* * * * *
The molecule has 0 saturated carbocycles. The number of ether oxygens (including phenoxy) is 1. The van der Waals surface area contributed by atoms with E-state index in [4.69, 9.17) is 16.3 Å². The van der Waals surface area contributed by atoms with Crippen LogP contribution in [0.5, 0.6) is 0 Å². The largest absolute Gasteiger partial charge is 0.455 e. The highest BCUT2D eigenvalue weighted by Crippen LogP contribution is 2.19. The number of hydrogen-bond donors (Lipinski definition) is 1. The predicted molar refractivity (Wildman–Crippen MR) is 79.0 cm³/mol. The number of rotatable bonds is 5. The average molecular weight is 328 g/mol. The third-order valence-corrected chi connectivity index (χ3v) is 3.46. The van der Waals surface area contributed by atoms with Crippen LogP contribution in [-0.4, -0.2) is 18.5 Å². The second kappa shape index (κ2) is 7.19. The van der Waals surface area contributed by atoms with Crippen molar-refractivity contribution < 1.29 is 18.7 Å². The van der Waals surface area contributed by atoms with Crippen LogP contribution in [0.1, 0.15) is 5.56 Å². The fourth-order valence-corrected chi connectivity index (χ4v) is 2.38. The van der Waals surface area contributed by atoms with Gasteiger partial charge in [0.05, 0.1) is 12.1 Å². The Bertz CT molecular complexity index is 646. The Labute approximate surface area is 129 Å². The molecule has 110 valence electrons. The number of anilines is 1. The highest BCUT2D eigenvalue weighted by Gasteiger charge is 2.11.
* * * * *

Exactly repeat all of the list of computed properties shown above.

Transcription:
The molecule has 0 saturated carbocycles. The number of ether oxygens (including phenoxy) is 1. The van der Waals surface area contributed by atoms with E-state index in [4.69, 9.17) is 16.3 Å². The van der Waals surface area contributed by atoms with Crippen LogP contribution in [0.5, 0.6) is 0 Å². The largest absolute Gasteiger partial charge is 0.455 e. The highest BCUT2D eigenvalue weighted by Crippen LogP contribution is 2.19. The number of hydrogen-bond donors (Lipinski definition) is 1. The predicted molar refractivity (Wildman–Crippen MR) is 79.0 cm³/mol. The number of rotatable bonds is 5. The average molecular weight is 328 g/mol. The third-order valence-corrected chi connectivity index (χ3v) is 3.46. The van der Waals surface area contributed by atoms with Crippen LogP contribution in [-0.4, -0.2) is 18.5 Å². The second kappa shape index (κ2) is 7.19. The van der Waals surface area contributed by atoms with Crippen molar-refractivity contribution < 1.29 is 18.7 Å². The van der Waals surface area contributed by atoms with Crippen LogP contribution in [0.1, 0.15) is 5.56 Å². The fourth-order valence-corrected chi connectivity index (χ4v) is 2.38. The van der Waals surface area contributed by atoms with Gasteiger partial charge in [0.05, 0.1) is 12.1 Å². The Bertz CT molecular complexity index is 646. The Labute approximate surface area is 129 Å². The molecule has 110 valence electrons. The number of anilines is 1. The highest BCUT2D eigenvalue weighted by Gasteiger charge is 2.11.